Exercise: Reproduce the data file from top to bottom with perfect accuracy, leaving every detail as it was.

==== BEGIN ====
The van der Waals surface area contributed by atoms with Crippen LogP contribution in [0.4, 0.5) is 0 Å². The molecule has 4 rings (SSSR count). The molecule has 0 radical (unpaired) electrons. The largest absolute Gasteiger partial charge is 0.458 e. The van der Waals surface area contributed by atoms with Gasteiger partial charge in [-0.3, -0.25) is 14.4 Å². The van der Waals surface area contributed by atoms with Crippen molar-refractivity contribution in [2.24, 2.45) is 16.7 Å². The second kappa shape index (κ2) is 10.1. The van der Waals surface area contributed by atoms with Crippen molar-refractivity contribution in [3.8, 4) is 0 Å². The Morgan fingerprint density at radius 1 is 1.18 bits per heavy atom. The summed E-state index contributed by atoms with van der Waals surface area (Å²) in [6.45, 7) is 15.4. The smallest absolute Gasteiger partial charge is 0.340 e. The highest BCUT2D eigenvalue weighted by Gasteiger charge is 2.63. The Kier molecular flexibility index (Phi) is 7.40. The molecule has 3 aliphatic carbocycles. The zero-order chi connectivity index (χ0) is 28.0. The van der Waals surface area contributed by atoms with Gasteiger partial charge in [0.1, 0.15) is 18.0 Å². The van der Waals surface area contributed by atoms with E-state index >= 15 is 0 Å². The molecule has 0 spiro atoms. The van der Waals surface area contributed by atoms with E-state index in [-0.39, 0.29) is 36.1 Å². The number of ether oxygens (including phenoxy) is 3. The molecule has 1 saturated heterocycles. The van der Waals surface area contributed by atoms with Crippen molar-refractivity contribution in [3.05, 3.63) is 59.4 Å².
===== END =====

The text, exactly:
The van der Waals surface area contributed by atoms with Crippen LogP contribution in [0.4, 0.5) is 0 Å². The molecule has 4 rings (SSSR count). The molecule has 0 radical (unpaired) electrons. The largest absolute Gasteiger partial charge is 0.458 e. The van der Waals surface area contributed by atoms with Gasteiger partial charge in [-0.3, -0.25) is 14.4 Å². The van der Waals surface area contributed by atoms with Crippen molar-refractivity contribution in [2.24, 2.45) is 16.7 Å². The second kappa shape index (κ2) is 10.1. The van der Waals surface area contributed by atoms with Crippen molar-refractivity contribution in [3.8, 4) is 0 Å². The Morgan fingerprint density at radius 1 is 1.18 bits per heavy atom. The summed E-state index contributed by atoms with van der Waals surface area (Å²) in [6.45, 7) is 15.4. The smallest absolute Gasteiger partial charge is 0.340 e. The highest BCUT2D eigenvalue weighted by Gasteiger charge is 2.63. The Kier molecular flexibility index (Phi) is 7.40. The molecule has 3 aliphatic carbocycles. The zero-order chi connectivity index (χ0) is 28.0. The van der Waals surface area contributed by atoms with Gasteiger partial charge in [0.1, 0.15) is 18.0 Å². The van der Waals surface area contributed by atoms with E-state index >= 15 is 0 Å². The molecule has 0 spiro atoms. The van der Waals surface area contributed by atoms with E-state index in [-0.39, 0.29) is 36.1 Å². The number of ether oxygens (including phenoxy) is 3. The molecule has 1 saturated heterocycles. The van der Waals surface area contributed by atoms with Crippen molar-refractivity contribution in [3.05, 3.63) is 59.4 Å².